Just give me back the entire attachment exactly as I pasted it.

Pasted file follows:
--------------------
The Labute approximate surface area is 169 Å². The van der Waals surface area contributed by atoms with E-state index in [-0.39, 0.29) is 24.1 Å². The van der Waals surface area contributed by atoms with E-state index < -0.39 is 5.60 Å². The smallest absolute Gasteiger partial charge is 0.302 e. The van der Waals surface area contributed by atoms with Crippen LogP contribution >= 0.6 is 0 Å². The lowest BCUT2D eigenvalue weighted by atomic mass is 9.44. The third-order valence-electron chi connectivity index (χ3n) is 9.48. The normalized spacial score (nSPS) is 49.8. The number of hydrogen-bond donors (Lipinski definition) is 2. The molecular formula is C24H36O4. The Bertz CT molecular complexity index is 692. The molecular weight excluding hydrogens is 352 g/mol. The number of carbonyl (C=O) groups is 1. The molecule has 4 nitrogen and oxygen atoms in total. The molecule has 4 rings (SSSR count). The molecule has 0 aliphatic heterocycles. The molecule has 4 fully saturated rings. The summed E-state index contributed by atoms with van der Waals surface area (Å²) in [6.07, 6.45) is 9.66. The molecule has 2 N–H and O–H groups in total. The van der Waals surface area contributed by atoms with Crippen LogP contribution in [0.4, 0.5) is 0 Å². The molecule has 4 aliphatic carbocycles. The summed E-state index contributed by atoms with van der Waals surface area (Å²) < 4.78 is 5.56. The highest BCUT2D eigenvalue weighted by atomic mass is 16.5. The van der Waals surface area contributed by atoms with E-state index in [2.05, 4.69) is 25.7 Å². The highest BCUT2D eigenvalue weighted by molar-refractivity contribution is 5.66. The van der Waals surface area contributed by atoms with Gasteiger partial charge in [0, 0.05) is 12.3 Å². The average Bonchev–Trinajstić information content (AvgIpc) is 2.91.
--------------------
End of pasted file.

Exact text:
The Labute approximate surface area is 169 Å². The van der Waals surface area contributed by atoms with E-state index in [-0.39, 0.29) is 24.1 Å². The van der Waals surface area contributed by atoms with E-state index < -0.39 is 5.60 Å². The smallest absolute Gasteiger partial charge is 0.302 e. The van der Waals surface area contributed by atoms with Crippen LogP contribution >= 0.6 is 0 Å². The lowest BCUT2D eigenvalue weighted by atomic mass is 9.44. The third-order valence-electron chi connectivity index (χ3n) is 9.48. The normalized spacial score (nSPS) is 49.8. The number of hydrogen-bond donors (Lipinski definition) is 2. The molecular formula is C24H36O4. The Bertz CT molecular complexity index is 692. The molecular weight excluding hydrogens is 352 g/mol. The number of carbonyl (C=O) groups is 1. The molecule has 4 nitrogen and oxygen atoms in total. The molecule has 4 rings (SSSR count). The molecule has 0 aliphatic heterocycles. The molecule has 4 fully saturated rings. The summed E-state index contributed by atoms with van der Waals surface area (Å²) in [6.07, 6.45) is 9.66. The molecule has 2 N–H and O–H groups in total. The van der Waals surface area contributed by atoms with Crippen LogP contribution in [0.4, 0.5) is 0 Å². The molecule has 4 aliphatic carbocycles. The summed E-state index contributed by atoms with van der Waals surface area (Å²) < 4.78 is 5.56. The highest BCUT2D eigenvalue weighted by atomic mass is 16.5. The van der Waals surface area contributed by atoms with E-state index in [2.05, 4.69) is 25.7 Å². The highest BCUT2D eigenvalue weighted by molar-refractivity contribution is 5.66. The van der Waals surface area contributed by atoms with Gasteiger partial charge in [0, 0.05) is 12.3 Å². The average Bonchev–Trinajstić information content (AvgIpc) is 2.91.